Thursday, February 21, 2013

Buy a bit of economic justice

Raise the minimum wage

So, I've written the Washington Post, again. And, reliably, it does not appear that they will print my letter.

No matter. I almost prefer the opportunity to elaborate my point in a forum (this one) that I know will always make space for me and, from time to time, will be read by others.

In any case, here's what I wrote:


I applaud Charles Lane's effort to broadly consider the merits of an increase in the minimum wage ("Better than minimum wage," Feb. 19). One quibble, though.

Lane reviews four of the possible effects of an increase that may minimize an employer's interest in cutting jobs when an increase in the minimum wage is mandated. But in concluding that an expansion of the earned income tax credit (EITC) is superior to an increase in the minimum wage, Lane appears to discount two of the potential benefits connected to an increase--lower turnover and higher organizational efficiency.

Why not capture those positives, too?. Get better at calibrating and regularizing increases in the minimum wage and spread the benefits of a broader EITC.

Jeff Epton

But the truth is that I have more than one nit to pick with Lane's piece, and one happy observation to add, as well. I held back on the quibbles because the Post doesn't seem very receptive to extended critiques and I figured the one point--that Lane was posing an either/or choice when both would work--was substantial enough.

In any case, Lane's column kicks off with his characterization of Paul Krugman as a "liberal firebrand [who] is still economist enough..." to note that quickly raising the minimum wage by a substantial amount would create problems. This description ignores the fact that Krugman is also a Nobel Prize winner in economics and signals to the casual reader that Krugman is a partisan and Lane is not.

This is not good journalism. We are all partisans. Krugman is the one with the Nobel. With his characterization of Krugman the firebrand, Lane is also signaling from the beginning that he is going to come down in favor of some alternative to raising the minimum wage.

Applauding Lane for actually appearing to be carefully considering a minimum wage increase was a bit of sychophancy in the interest of getting the letter published. Say it didn't work, if you will. Say that sychophants will burn in hell, if you like, but I tried.

The issue my letter raises is that despite Lane's apparent willingness to consider all the pros and cons of raising the minimum wage, he actually dismisses two potential benefits pointed out in a study by John Schmitt of the Center for Economic and Policy Research (CEPR). Workforces that are compensated better at the low end may end up working with more enthusiasm and improved efficiency. In the long run, such improvements allow employers to recover costs. But Lane sees that potential benefit as less certain than the potential downsides, like the possibility of reduced employment overall, and fewer job opportunities for youth.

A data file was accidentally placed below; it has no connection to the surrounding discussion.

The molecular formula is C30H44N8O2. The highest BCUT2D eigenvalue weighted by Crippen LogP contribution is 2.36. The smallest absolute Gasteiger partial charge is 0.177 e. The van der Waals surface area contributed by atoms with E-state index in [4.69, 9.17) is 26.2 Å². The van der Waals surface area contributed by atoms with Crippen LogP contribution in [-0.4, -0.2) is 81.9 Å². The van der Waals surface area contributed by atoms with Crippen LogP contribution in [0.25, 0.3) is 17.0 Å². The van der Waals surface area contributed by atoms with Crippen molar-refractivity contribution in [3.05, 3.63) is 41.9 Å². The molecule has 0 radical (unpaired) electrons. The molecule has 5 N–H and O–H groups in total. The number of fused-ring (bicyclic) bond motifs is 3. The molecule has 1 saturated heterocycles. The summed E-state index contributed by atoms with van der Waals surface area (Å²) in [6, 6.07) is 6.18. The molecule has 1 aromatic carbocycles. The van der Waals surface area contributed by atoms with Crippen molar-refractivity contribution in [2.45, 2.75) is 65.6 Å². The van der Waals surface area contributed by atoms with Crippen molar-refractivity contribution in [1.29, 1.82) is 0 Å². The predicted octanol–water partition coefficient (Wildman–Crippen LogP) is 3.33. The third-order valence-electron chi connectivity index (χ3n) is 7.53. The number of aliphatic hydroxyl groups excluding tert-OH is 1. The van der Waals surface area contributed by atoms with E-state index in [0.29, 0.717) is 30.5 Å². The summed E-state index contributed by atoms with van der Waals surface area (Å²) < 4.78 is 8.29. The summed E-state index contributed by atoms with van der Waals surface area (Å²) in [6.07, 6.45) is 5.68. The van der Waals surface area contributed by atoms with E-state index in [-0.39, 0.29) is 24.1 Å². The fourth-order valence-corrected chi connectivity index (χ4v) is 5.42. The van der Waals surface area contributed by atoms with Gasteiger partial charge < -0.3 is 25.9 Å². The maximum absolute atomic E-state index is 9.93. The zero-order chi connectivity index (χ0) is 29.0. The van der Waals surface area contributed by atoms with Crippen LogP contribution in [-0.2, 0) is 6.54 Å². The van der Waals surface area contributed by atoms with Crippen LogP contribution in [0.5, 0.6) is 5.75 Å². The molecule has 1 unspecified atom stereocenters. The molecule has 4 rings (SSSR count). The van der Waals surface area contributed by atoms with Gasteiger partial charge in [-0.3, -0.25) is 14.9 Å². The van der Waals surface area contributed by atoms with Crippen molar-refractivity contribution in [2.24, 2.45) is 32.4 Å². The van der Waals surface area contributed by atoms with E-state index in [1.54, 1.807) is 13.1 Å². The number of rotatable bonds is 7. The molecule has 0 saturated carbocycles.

Indeed, Lane cites studies that show reduced unemployment for "young, low-skilled people" when the minimum wage goes up. That ought to be a genuine concern and should be addressed, even if the problem is not quite the one Lane defines. The fact is that many young people have been pushed out of the job market with increasing frequency as more older people, including those collecting Social Security, take part-time jobs just to make ends meet. Holding down the minimum wage doesn't serve either group.

There is a silver lining in Lane's column. He actually uses CEPR as a substantial source for his column. That's a big deal, and a credit to CEPR and to co-founders Dean Baker and Mark Weisbrot who have been a relentless voice for progressive economic policy. Lane has always been a centrist, at best, and has never seemed very willing to consider progressive policy options. But he does here, even if he ends up rejecting the idea of a minimum wage increase.

As George Lakoff tells us (a bit on Lakoff here), sometimes speech is action. Baker, Weisbrot and CEPR keep researching, writing and talking and have helped move the political discussion to the left.

A better column on the minimum wage by Harold Meyerson ran in the Post on Feb. 20. In "A jump-start for wages," Meyerson points out that the lion's share of the benefits from productivity gains have been going to employers, not workers, since 1973. "The decoupling of wages from the fortunes of big business has been going on for the past 40 years," he writes.

Meyerson cites another study that may not have crossed Lane's desk. "As a January report by Cal-Berkeley economist Emmanuel Saez documents, while the income of the wealthiest 1 percent of Americans rose by 11.2 percent during the recovery years of 2009-11, the incomes of the bottom 99 percent declined by 0.4 percent. That's some recovery," he observes. Read the rest of Meyerson's column here.

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